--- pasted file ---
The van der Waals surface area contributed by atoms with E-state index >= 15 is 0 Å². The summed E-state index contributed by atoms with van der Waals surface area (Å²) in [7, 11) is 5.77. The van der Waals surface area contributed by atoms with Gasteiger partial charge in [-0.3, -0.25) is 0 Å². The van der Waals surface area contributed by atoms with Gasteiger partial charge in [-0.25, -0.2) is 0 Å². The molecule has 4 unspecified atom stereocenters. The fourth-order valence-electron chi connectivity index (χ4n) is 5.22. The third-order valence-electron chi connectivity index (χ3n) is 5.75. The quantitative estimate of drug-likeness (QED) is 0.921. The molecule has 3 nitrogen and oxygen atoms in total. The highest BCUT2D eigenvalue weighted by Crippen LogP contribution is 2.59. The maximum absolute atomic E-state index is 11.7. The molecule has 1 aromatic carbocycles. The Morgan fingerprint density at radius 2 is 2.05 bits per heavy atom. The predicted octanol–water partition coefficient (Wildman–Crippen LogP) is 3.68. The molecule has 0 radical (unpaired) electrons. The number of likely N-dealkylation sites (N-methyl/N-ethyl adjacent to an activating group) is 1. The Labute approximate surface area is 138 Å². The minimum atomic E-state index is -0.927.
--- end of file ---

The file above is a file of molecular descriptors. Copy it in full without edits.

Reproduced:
The van der Waals surface area contributed by atoms with E-state index >= 15 is 0 Å². The summed E-state index contributed by atoms with van der Waals surface area (Å²) in [7, 11) is 5.77. The van der Waals surface area contributed by atoms with Gasteiger partial charge in [-0.3, -0.25) is 0 Å². The van der Waals surface area contributed by atoms with Gasteiger partial charge in [-0.25, -0.2) is 0 Å². The molecule has 4 unspecified atom stereocenters. The fourth-order valence-electron chi connectivity index (χ4n) is 5.22. The third-order valence-electron chi connectivity index (χ3n) is 5.75. The quantitative estimate of drug-likeness (QED) is 0.921. The molecule has 3 nitrogen and oxygen atoms in total. The highest BCUT2D eigenvalue weighted by Crippen LogP contribution is 2.59. The maximum absolute atomic E-state index is 11.7. The molecule has 1 aromatic carbocycles. The Morgan fingerprint density at radius 2 is 2.05 bits per heavy atom. The predicted octanol–water partition coefficient (Wildman–Crippen LogP) is 3.68. The molecule has 0 radical (unpaired) electrons. The number of likely N-dealkylation sites (N-methyl/N-ethyl adjacent to an activating group) is 1. The Labute approximate surface area is 138 Å². The minimum atomic E-state index is -0.927.